Changing practices for public facilities management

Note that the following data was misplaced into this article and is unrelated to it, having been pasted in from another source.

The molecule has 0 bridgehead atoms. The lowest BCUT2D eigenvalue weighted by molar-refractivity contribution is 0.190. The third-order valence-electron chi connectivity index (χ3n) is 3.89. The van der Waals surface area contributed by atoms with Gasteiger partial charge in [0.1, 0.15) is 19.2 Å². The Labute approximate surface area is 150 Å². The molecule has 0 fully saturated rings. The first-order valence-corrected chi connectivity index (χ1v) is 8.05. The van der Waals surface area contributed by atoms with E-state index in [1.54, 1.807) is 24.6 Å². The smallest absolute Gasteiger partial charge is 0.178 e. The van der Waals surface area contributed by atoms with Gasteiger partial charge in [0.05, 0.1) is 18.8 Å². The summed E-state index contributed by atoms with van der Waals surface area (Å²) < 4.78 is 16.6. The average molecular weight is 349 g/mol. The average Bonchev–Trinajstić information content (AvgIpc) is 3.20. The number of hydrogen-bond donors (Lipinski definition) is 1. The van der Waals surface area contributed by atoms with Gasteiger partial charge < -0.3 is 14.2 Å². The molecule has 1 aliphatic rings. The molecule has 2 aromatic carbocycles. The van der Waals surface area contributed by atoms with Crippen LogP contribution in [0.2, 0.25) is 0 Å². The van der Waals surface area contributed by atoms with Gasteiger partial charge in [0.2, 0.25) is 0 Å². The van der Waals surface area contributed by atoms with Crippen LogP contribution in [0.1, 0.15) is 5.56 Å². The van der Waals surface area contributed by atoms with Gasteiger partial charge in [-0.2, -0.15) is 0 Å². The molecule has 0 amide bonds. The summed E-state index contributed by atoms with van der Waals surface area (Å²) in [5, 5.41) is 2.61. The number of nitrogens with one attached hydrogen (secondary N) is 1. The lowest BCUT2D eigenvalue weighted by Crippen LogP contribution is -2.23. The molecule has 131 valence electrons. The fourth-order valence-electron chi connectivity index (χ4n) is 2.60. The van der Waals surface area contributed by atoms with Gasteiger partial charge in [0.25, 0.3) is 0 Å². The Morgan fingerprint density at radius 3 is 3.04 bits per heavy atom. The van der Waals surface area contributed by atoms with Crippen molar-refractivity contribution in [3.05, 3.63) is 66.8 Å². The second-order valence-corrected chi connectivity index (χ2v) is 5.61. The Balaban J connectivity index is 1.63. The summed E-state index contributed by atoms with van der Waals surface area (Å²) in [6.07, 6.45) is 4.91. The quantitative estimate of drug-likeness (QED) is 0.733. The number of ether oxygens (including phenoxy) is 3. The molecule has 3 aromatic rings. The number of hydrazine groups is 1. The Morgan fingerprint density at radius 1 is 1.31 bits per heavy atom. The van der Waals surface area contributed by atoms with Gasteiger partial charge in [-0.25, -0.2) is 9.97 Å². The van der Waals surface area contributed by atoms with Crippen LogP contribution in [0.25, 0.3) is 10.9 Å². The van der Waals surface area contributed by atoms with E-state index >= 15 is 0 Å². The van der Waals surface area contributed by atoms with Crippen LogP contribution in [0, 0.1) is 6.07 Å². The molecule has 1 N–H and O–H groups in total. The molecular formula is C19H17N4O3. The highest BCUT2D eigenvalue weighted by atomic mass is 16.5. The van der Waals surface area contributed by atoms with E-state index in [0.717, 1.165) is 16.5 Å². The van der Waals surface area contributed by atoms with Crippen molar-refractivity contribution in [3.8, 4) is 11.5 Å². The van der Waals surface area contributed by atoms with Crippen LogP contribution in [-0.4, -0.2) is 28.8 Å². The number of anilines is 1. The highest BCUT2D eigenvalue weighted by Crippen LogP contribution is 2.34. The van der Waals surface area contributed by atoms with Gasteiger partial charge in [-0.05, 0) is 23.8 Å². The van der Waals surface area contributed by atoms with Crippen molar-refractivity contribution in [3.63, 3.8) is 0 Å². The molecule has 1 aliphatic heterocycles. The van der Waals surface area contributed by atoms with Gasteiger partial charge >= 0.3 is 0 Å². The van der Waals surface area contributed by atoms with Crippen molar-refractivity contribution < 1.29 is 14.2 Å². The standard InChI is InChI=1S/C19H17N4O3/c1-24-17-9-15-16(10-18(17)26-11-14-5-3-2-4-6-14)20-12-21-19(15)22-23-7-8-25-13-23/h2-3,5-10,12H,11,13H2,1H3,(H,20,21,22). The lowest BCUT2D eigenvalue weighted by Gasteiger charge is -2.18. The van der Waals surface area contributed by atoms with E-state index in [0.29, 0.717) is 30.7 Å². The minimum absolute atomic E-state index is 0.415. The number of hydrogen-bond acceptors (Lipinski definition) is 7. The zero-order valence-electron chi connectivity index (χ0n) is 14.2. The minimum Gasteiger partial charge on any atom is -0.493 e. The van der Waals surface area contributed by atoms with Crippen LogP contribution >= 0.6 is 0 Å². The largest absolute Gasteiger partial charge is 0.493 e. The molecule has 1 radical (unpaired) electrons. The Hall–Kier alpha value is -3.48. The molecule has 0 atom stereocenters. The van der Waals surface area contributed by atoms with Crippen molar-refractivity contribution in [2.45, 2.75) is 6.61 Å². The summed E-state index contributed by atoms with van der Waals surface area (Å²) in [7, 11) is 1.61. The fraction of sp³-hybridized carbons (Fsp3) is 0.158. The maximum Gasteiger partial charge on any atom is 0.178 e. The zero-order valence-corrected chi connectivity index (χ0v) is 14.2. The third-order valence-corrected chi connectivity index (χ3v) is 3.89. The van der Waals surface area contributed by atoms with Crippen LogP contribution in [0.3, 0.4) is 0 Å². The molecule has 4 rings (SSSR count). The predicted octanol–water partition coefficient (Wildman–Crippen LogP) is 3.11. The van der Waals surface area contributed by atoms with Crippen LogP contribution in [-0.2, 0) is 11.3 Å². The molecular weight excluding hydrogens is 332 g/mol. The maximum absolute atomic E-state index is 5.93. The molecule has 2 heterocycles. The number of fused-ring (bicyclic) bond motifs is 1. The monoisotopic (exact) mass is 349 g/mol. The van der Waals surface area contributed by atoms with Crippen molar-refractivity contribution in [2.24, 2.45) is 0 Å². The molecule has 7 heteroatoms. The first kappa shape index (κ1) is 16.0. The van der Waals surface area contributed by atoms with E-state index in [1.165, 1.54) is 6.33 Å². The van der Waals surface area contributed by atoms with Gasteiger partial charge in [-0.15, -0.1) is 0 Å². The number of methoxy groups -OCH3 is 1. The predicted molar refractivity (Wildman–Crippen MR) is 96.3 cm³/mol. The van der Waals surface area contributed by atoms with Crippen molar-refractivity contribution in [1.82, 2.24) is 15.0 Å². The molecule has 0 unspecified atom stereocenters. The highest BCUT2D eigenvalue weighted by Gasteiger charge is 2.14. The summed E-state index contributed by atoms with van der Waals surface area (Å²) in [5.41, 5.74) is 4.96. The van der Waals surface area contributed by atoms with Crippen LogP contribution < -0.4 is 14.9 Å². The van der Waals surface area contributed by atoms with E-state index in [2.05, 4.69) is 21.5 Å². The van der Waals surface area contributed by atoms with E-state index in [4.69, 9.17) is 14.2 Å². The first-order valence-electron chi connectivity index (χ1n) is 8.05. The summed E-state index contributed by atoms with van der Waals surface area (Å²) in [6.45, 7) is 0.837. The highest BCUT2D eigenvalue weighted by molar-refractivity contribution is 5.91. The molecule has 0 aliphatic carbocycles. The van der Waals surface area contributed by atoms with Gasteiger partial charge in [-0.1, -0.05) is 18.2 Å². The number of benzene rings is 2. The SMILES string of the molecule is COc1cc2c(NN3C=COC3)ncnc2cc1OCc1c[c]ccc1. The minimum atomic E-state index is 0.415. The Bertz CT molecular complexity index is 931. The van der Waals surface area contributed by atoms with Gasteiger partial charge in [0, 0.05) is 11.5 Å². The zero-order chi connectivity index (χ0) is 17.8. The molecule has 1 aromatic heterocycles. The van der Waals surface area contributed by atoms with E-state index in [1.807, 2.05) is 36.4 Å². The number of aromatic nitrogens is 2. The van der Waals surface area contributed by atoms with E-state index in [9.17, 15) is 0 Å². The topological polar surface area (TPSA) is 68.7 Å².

Abstract: Public facilities management organizations are currently facing several challenges both external and internal. New regulations regarding sustainability (including energy efficiency targets), a transition to a business-like approach/form of governance and changing demographical conditions are examples of outer challenges. At the same time, inner challenges such as need for new knowledge and competencies among the employees and buildings in bad shape, in urgent need of renovation, need to be managed. These aspects enforce public facilities management organizations and their pertaining institutions to change their way of working.The aim of the thesis is to increase the understanding of the change processes through which public facilities management organizations reconsider and revise their existing facilities management practices in order to support long-term goals and sustainable development. The research presented in this thesis builds on a qualitative research design. The practice-oriented theoretical lenses of institutional work, institutional logics and sociomateriality are used in order to examine changing practices for public facilities management. The thesis is based on one main empirical case study, in one organizational context. Within this context, a strategy project was followed, where actors were developing new practices in relation to sustainable facilities management. When investigating the role of objects for public facilities management, the thesis is also informed by two other organizational contexts encompassing projects related to sustainable facilities management. Three papers are included in this thesis. Relating to the aim to increase the understanding of the change processes that public facilities management organizations undergo, findings show that several actors are involved in the work to transform public facilities management organizations in order to meet current challenges. They reside at and travel between different organizational levels and develop practices related do different logics. These actors are not only human, they are also non-humans (objects). The actors are not perhaps “obvious” change agents, rather they are “ordinary” employees doing their jobs, albeit in a good manner. As such, this thesis adds to the body of practice-oriented literature on institutional work, institutional logics and sociomateriality. It also contributes to organizational research that investigates sustainable public facilities management.
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